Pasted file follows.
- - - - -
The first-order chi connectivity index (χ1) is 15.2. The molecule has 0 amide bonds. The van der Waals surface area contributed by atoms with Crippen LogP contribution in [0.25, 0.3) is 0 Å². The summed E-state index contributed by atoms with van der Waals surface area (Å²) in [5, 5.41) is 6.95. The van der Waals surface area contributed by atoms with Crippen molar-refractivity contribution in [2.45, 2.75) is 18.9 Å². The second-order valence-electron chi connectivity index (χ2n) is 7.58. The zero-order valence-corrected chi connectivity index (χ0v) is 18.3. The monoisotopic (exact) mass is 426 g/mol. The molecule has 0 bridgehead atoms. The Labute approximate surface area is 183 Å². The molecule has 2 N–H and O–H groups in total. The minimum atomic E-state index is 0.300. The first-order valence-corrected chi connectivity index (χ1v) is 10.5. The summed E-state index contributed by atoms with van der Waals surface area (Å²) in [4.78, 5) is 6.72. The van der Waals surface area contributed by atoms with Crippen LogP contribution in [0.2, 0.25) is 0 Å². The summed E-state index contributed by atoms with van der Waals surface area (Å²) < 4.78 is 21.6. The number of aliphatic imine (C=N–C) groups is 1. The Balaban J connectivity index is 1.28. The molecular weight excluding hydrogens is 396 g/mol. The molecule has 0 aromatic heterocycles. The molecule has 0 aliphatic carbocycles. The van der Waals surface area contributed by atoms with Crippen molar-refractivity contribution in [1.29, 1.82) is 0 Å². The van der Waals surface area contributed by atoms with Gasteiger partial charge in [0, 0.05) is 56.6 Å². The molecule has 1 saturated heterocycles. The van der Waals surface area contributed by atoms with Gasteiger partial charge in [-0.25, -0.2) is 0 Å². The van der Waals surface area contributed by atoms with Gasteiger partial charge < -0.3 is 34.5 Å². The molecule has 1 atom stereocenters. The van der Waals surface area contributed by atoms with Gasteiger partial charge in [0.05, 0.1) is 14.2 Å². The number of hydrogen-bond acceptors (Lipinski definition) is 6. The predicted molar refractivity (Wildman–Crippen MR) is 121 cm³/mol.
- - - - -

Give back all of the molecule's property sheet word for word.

The first-order chi connectivity index (χ1) is 15.2. The molecule has 0 amide bonds. The van der Waals surface area contributed by atoms with Crippen LogP contribution in [0.25, 0.3) is 0 Å². The summed E-state index contributed by atoms with van der Waals surface area (Å²) in [5, 5.41) is 6.95. The van der Waals surface area contributed by atoms with Crippen molar-refractivity contribution in [2.45, 2.75) is 18.9 Å². The second-order valence-electron chi connectivity index (χ2n) is 7.58. The zero-order valence-corrected chi connectivity index (χ0v) is 18.3. The monoisotopic (exact) mass is 426 g/mol. The molecule has 0 bridgehead atoms. The Labute approximate surface area is 183 Å². The molecule has 2 N–H and O–H groups in total. The minimum atomic E-state index is 0.300. The first-order valence-corrected chi connectivity index (χ1v) is 10.5. The summed E-state index contributed by atoms with van der Waals surface area (Å²) in [4.78, 5) is 6.72. The van der Waals surface area contributed by atoms with Crippen LogP contribution in [0.2, 0.25) is 0 Å². The summed E-state index contributed by atoms with van der Waals surface area (Å²) < 4.78 is 21.6. The number of aliphatic imine (C=N–C) groups is 1. The Balaban J connectivity index is 1.28. The molecular weight excluding hydrogens is 396 g/mol. The molecule has 0 aromatic heterocycles. The molecule has 0 aliphatic carbocycles. The van der Waals surface area contributed by atoms with Crippen molar-refractivity contribution in [1.29, 1.82) is 0 Å². The van der Waals surface area contributed by atoms with Gasteiger partial charge in [0, 0.05) is 56.6 Å². The molecule has 1 saturated heterocycles. The van der Waals surface area contributed by atoms with Gasteiger partial charge in [-0.25, -0.2) is 0 Å². The van der Waals surface area contributed by atoms with Gasteiger partial charge < -0.3 is 34.5 Å². The molecule has 1 atom stereocenters. The van der Waals surface area contributed by atoms with Gasteiger partial charge in [0.05, 0.1) is 14.2 Å². The number of hydrogen-bond acceptors (Lipinski definition) is 6. The predicted molar refractivity (Wildman–Crippen MR) is 121 cm³/mol.